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    17 Sep '11 13:51
    Originally posted by Dasa
    Is there any law, rule, acceptance or allowance in science for the phenomena of pure invisibility.

    Edit: Meaning it is there..... but you cannot detect it with eyes or instruments..
    It depends on what you mean by 'pure invisibility'.

    There are particles called neutrinos created by nuclear fusion reactions that interact so weakly with other matter that if you
    were to try to stop half the neutrinos emitted from the sun you would need nine light years of lead to do so.

    It is possible to create structures that bend light around them so that you can see what's behind them but not actually see
    them. These usually only work for pre specified wavelengths and not for all wavelengths at the same time.
    And has yet to be demonstrated for visible wavelengths.

    There are objects in space that are so dark we can't see them directly and can only detect their presence via their effect on
    objects we can see that surround them.

    However if you mean an object that doesn't interact with anything in any way and thus could not be detected directly or indirectly
    by any test or observation, then the answer is, such an object might exist, but there is no reason to suppose it does or test that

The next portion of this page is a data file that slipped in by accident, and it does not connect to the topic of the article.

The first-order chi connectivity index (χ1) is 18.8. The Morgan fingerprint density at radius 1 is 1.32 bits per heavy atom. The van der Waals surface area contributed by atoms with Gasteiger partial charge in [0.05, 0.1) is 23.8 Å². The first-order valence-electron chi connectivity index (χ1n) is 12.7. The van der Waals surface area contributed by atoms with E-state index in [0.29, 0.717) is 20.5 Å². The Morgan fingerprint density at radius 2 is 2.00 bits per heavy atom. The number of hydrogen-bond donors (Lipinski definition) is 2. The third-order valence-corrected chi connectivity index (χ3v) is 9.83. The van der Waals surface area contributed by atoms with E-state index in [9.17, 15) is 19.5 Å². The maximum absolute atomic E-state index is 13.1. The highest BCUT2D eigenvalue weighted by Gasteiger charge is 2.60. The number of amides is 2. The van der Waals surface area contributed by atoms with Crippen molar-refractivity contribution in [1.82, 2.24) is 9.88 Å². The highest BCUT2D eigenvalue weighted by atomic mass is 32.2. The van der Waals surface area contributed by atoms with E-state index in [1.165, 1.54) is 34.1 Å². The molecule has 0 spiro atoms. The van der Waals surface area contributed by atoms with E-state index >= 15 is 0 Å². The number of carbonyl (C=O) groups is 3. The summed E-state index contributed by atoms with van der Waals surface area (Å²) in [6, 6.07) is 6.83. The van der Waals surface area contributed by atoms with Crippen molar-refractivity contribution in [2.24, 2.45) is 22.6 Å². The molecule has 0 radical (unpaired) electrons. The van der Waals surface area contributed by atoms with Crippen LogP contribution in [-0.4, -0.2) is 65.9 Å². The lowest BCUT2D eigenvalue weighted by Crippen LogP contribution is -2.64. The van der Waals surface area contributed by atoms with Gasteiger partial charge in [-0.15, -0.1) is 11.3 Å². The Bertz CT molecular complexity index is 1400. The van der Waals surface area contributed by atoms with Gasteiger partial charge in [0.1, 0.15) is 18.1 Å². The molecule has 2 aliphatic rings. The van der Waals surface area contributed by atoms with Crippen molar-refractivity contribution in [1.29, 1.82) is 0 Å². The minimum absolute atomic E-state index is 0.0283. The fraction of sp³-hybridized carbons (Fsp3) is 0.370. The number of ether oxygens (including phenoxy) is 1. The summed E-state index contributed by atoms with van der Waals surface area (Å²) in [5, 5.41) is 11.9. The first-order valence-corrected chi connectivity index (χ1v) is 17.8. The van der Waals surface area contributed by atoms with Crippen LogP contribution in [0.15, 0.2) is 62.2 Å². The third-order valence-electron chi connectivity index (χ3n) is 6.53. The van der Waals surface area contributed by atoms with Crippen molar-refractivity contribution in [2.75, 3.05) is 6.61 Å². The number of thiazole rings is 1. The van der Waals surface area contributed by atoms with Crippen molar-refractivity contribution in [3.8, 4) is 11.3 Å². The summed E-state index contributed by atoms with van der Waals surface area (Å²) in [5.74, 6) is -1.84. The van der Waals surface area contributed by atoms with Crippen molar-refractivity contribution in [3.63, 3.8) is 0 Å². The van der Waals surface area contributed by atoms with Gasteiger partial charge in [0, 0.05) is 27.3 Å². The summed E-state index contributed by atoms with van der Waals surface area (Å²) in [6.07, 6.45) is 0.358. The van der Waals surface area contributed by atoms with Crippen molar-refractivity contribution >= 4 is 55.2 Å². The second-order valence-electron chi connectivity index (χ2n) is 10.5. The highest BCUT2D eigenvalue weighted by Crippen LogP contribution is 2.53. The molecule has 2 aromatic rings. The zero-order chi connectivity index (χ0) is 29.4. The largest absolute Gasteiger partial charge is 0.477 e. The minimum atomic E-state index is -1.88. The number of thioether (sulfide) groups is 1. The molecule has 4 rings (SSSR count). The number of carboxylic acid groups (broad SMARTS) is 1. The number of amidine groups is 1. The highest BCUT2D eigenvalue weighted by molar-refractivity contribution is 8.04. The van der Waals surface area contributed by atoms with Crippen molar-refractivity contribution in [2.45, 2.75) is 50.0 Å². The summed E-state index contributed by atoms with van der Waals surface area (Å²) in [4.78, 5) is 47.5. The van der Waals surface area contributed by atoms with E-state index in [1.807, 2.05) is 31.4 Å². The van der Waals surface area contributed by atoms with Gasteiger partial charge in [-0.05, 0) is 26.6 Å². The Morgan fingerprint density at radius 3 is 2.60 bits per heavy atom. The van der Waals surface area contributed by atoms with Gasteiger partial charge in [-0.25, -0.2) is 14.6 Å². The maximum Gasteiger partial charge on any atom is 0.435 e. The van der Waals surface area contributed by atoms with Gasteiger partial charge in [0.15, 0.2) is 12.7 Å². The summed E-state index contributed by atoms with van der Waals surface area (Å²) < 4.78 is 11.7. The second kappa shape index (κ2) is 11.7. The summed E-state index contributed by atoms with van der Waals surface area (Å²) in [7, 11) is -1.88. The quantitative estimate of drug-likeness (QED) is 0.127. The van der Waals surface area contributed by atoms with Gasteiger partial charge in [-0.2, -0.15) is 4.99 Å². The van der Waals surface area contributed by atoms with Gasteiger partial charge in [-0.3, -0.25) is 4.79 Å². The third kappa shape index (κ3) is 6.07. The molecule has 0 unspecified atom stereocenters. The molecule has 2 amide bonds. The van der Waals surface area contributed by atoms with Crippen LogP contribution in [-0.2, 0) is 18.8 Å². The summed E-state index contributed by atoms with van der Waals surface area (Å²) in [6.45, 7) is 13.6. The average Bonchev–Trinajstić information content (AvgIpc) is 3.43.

would confirm it.
    Thus it would and could not be part of any scientific theory because it would have no effect on any test or result we could see.
    It would have no predictive value.

    There is no rule or law that says such a thing couldn't exist, in the same way as (and this is where I think you are going) there is no
    law that says god can't exist. But there is no evidence for it, no way of testing for it, no predictive value, and thus it wont appear in
    any scientific explanation of the world.
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    17 Sep '11 14:57
    Originally posted by googlefudge
    There is no rule or law that says such a thing couldn't exist, in the same way as (and this is where I think you are going) there is no
    law that says god can't exist. But there is no evidence for it, no way of testing for it, no predictive value, and thus it wont appear in
    any scientific explanation of the world.
    But God in every definition I have ever heard, does have a measurable effect on the universe.
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    17 Sep '11 15:57